‘Not work,it’s a passion’:Pro fisherman Santo still hooked at 101

Sicilian-born fisherman Santo La Macchia hoped to begin his 101st birthday on Tuesday doing what he loves best:trawling for squid and prawns.

Australia’s oldest commercial fisherman,and his son – “Young Bobbie”,75 – planned to have left their mooring in Avalon’s Careel Bay about 1pm on Monday,pointing their 70-year-old trawler Joyce towards the prime squid fishing waters off Patonga on the Central Coast.

Fisherman Santo La Macchia (right),who turns 101 on Tuesday,with his son and skipper “Young Bobbie”,75.

Fisherman Santo La Macchia (right),who turns 101 on Tuesday,with his son and skipper “Young Bobbie”,75.James Brickwood

Once night falls,they turn Joyce (named after Santo’s late wife) back to the estuarine waters at the mouth of Broken Bay,celebrated for its large,succulent School prawns.

“We like to do the afternoon shift,” explains “Young Bobbie” (to distinguish him from Santo’s late father who started the fishing dynasty in 1924).

“We do a couple of shots for squid and trumpeter whiting at Patonga,then head out the front in Broken Bay. We work until midnight.

“We can’t leave Broken Bay much later otherwise we wouldn’t get the catch down to Sydney Fish Markets in time for the auction at 5.30am.”

Father and son are back at the mooring at 1am. Getting to and from Joyce and the jetty,via a dinghy,can be a struggle. But Santo has developed his own gymnastic technique involving his backside and his good knee (he hasn’t been able to walk unaided since “my late 80s”).

Yet – incredibly – as soon as his son has finished loading the catch into the dinghy,the centenarian rows back to the quay in the dark.

“It’s the way he prefers it,” the son explains. “I row to the mooring and he rows back. By the time we get out of the dinghy,it might be 1.30 or 1.45am.”

Once the catch is loaded into the back of their ute,they drive the 42 kilometres to the fish market,arriving about 3am so Bobbie can sort the prawns from the crabs,the squid from the whiting and label the various weighed seafood to be left in separate boxes on the auction floor.

“Sometimes I drop Dad off home,but he thinks that’s a waste of time,” says the younger La Macchia. “Usually he comes to the market too.”

‘When I am fishing I feel more bright. I like to see the other boats and feel the freedom of the water.’

Santo La Macchia

By the time they get home to Beacon Hill,it’s usually 4.30am – a long shift for anyone,let alone a centenarian.

“I love to go fishing,” Santo says in his thick Italian accent. “It’s my life. It’s not work,it’s a passion. When I am fishing I feel more bright. I like to see the other boats and feel the freedom of the water.”

Santo La Macchia on his boat Joyce,named after his late wife.

Santo La Macchia on his boat Joyce,named after his late wife.James Brickwood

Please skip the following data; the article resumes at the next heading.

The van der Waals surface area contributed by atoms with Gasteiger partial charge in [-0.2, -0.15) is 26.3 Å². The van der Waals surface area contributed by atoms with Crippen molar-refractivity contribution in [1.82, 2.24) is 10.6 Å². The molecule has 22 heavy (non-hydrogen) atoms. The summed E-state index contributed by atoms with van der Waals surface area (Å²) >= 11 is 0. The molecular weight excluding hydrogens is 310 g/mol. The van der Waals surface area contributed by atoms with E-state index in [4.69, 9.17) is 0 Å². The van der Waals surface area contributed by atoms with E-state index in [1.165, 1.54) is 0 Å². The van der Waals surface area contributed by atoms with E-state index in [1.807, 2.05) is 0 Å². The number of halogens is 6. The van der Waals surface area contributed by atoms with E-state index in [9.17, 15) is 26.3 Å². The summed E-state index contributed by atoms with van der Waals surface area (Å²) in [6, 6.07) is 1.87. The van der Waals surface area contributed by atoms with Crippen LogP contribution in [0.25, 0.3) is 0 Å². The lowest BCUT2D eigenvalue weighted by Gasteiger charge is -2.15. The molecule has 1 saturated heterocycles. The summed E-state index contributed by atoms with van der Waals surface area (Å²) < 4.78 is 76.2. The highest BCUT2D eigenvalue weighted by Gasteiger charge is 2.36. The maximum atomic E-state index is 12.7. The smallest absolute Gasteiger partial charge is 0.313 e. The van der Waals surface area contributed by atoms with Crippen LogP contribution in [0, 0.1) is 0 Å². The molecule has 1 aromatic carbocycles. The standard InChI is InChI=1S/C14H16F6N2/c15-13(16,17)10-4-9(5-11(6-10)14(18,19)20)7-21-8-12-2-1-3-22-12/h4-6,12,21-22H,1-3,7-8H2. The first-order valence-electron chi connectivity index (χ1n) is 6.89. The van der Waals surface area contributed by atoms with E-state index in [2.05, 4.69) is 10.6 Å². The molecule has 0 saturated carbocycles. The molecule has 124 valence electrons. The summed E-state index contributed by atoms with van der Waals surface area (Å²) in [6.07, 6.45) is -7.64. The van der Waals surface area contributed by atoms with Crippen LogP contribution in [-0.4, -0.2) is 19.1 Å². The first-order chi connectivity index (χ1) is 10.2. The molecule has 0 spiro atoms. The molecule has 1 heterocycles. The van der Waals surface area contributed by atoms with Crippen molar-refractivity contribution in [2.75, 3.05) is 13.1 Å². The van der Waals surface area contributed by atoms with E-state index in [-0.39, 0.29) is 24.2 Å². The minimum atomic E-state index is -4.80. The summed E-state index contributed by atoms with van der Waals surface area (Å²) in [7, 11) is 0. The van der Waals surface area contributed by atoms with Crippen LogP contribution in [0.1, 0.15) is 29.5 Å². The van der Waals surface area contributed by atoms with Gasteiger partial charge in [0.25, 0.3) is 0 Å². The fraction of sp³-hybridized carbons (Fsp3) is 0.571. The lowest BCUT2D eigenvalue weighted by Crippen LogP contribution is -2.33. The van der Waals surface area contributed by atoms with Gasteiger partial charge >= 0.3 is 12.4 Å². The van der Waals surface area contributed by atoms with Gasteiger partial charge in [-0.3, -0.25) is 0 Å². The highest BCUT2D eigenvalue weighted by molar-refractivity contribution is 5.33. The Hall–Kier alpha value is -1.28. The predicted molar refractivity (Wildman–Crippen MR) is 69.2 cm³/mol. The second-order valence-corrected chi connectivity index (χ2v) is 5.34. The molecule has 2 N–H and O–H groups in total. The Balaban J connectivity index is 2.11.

This time last year,when he turned 100,he received congratulatory messages from the Queen,the Governor-General,Prime Minister Scott Morrison and then-NSW premier Gladys Berejiklian. This birthday,the celebrations will be quieter – spent with a few family and friends.

The older La Macchia began fishing for sardines,anchovies and mackerel as an eight-year-old,taught by his grandfather and uncles back in Sicily. His father,Bartolo (promptly renamed “Bobbie” by Anglo-Saxon crewmates) had come to fish in Sydney Harbour in 1924 – eventually saving enough money to bring the entire family out to Sydney in 1937.

At 17,Santo’s first job was in a Neutral Bay fruit shop. “But I got the sack after a week because I couldn’t serve the customers,” Santo recalls. “I couldn’t speak English.”

From then on,he’s spent his entire life as a commercial fisherman,sometimes with his father and brother Joe.

His working life is a personal history of Sydney’s fishing industry. For many years he and his father divided their time between trawling for prawns in the Parramatta River and long lining outside the heads for schnapper,but with redfish and deep sea bream also caught on the long lines.

“I haven’t long lined for over 50 years,” the old man admits. “It’s too dangerous being three miles out to sea,especially if the lines get caught.”

Santo ordered Joyce in 1951 from a Sydney boat building firm in Berrys Bay. “Most fishing boats were built on spec then,” the son explains. “If you wanted to become a fisherman you just selected the boat you wanted and went to the fisheries department and got a licence.

“Now if you want to get into the industry you need to buy another fisherman out.”

Santo knew exactly what he wanted. Joyce is 24 feet long with a nine-foot beam,and made of Spotted Gum hardwood below the water line and softwood above. He quit Sydney Harbour in 1967 (“It was too busy”) and brought Joyce up to Pittwater – first based at Newport,then Palm Beach and since 1974 at her current mooring in Careel Bay (though trawling isn’t allowed within Pittwater itself).

“Young Bobbie” joined his father on Joyce in 1972,and now trawler,licence and trading company are in his name.

So which of them is skipper? “He is,” says Santo,pointing at his son. “But sometimes,when he does something wrong,I’m the skipper.”

How long they can remain in business is questionable.

“I consider myself lucky we’re still allowed to go fishing,” Bob confesses. “They closed Botany Bay to commercial fishing in 2002. Then they closed Sydney Harbour in 2006.

“Broken Bay may be next. It’s all political. We’re not wanted here by the recreational fishermen.

“It cost me $10,000 in 2017 when the Department of Primary Industries brought in a new licensing system which means I had to buy another 50 fishing shares from another fisherman who was leaving the industry.

“There’s no guarantee the rules won’t change again.”

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Steve Meacham is a freelance writer.

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